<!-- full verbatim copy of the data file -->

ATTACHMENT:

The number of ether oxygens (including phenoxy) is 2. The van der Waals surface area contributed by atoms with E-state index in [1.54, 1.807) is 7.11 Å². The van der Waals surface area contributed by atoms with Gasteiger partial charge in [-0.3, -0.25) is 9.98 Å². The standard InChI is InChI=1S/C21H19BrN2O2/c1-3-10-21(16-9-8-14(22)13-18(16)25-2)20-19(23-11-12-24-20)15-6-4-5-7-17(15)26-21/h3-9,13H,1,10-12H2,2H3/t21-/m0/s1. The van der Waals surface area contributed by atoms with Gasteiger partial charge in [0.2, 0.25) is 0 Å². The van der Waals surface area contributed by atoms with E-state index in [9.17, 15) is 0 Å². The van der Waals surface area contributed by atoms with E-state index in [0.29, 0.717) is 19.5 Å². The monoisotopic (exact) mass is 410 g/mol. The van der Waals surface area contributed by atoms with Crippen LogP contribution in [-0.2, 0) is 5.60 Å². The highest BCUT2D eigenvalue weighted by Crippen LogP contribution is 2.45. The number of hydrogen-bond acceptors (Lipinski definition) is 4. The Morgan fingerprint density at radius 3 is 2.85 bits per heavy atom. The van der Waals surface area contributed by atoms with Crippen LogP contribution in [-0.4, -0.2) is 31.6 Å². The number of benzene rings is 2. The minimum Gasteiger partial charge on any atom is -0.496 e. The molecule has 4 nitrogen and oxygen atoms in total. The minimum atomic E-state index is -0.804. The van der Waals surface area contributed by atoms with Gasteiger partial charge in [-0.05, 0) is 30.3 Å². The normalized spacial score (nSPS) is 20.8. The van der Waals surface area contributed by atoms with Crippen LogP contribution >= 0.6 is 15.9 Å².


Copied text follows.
The number of ether oxygens (including phenoxy) is 2. The van der Waals surface area contributed by atoms with E-state index in [1.54, 1.807) is 7.11 Å². The van der Waals surface area contributed by atoms with Gasteiger partial charge in [-0.3, -0.25) is 9.98 Å². The standard InChI is InChI=1S/C21H19BrN2O2/c1-3-10-21(16-9-8-14(22)13-18(16)25-2)20-19(23-11-12-24-20)15-6-4-5-7-17(15)26-21/h3-9,13H,1,10-12H2,2H3/t21-/m0/s1. The van der Waals surface area contributed by atoms with Gasteiger partial charge in [0.2, 0.25) is 0 Å². The van der Waals surface area contributed by atoms with E-state index in [9.17, 15) is 0 Å². The van der Waals surface area contributed by atoms with E-state index in [0.29, 0.717) is 19.5 Å². The monoisotopic (exact) mass is 410 g/mol. The van der Waals surface area contributed by atoms with Crippen LogP contribution in [-0.2, 0) is 5.60 Å². The highest BCUT2D eigenvalue weighted by Crippen LogP contribution is 2.45. The number of hydrogen-bond acceptors (Lipinski definition) is 4. The Morgan fingerprint density at radius 3 is 2.85 bits per heavy atom. The van der Waals surface area contributed by atoms with Crippen LogP contribution in [-0.4, -0.2) is 31.6 Å². The number of benzene rings is 2. The minimum Gasteiger partial charge on any atom is -0.496 e. The molecule has 4 nitrogen and oxygen atoms in total. The minimum atomic E-state index is -0.804. The van der Waals surface area contributed by atoms with Gasteiger partial charge in [-0.05, 0) is 30.3 Å². The normalized spacial score (nSPS) is 20.8. The van der Waals surface area contributed by atoms with Crippen LogP contribution >= 0.6 is 15.9 Å².